Army ants (by smccann)The slave-making ants don’t have it all their way though. A paper back in 2009 showed that Protomognathus americanus’s workers revolt against their captors by killing and neglecting the slave-making pupae. In the experimental colonies an average 67% of slave-making worker pupae and 83% of queen pupae died. By contrast, less than 10% of slave ant pupae died in Temnothorax colonies, so Temnothorax slaves are selectively killing the slave-maker pupae they are supposed to be raising. By decreasing the number of slave-making ants, this rebellion is likely to decrease the number of attacks, and the power of these attacks, on surrounding slave species’ ant nests, to whom the slaves are likely to be related.

[A particular point I liked about this research was that, according to the methods section of the 2011 article, the scientists put the Protomognathus americanus nests into bags for transporting from the US woodlands where the nests were found to the German laboratory for the experiments – and fed the ants on cookies and tuna in the interim. Somehow feeding your experimental subjects cookies was not quite what I expected to read in a scientific journal on ants!]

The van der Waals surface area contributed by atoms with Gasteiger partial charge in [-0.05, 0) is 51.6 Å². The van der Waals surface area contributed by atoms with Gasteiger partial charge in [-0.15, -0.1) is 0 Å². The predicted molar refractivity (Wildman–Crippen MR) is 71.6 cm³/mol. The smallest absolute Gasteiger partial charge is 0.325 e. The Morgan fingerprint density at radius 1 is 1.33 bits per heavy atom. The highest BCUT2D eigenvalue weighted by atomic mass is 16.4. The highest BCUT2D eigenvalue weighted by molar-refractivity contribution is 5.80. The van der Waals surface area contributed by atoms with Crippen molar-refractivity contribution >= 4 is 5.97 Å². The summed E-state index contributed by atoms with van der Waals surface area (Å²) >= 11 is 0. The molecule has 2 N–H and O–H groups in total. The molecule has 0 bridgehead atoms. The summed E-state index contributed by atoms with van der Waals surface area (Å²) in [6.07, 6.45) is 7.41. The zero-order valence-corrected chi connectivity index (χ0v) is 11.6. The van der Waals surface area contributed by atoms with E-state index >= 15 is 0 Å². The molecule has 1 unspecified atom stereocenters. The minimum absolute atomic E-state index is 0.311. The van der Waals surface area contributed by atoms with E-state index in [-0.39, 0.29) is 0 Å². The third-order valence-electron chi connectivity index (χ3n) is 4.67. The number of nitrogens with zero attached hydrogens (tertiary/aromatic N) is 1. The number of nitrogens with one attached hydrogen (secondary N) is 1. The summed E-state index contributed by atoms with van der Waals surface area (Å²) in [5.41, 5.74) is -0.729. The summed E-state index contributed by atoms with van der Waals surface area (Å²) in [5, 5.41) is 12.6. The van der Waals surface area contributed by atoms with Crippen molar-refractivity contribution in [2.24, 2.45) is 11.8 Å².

Achenbach A & Foitzik S. 2009. First evidence for slave rebellion: enslaved ant workers systematically kill the brood of their social parasite Protomognathus americanus. Evolution 63(4): 1068-1075

Burnie D (ed). 2004. Animal. Dorling Kindersley, London. p576

Pohl S & Foitzik S. 2011. Slave-making ants prefer larger, better defended host colonies. Animal Behaviour 81: 61-68

Further Information

Wild about ants 
– London’s Natural History Museum’s leafcutter ant ‘AntCam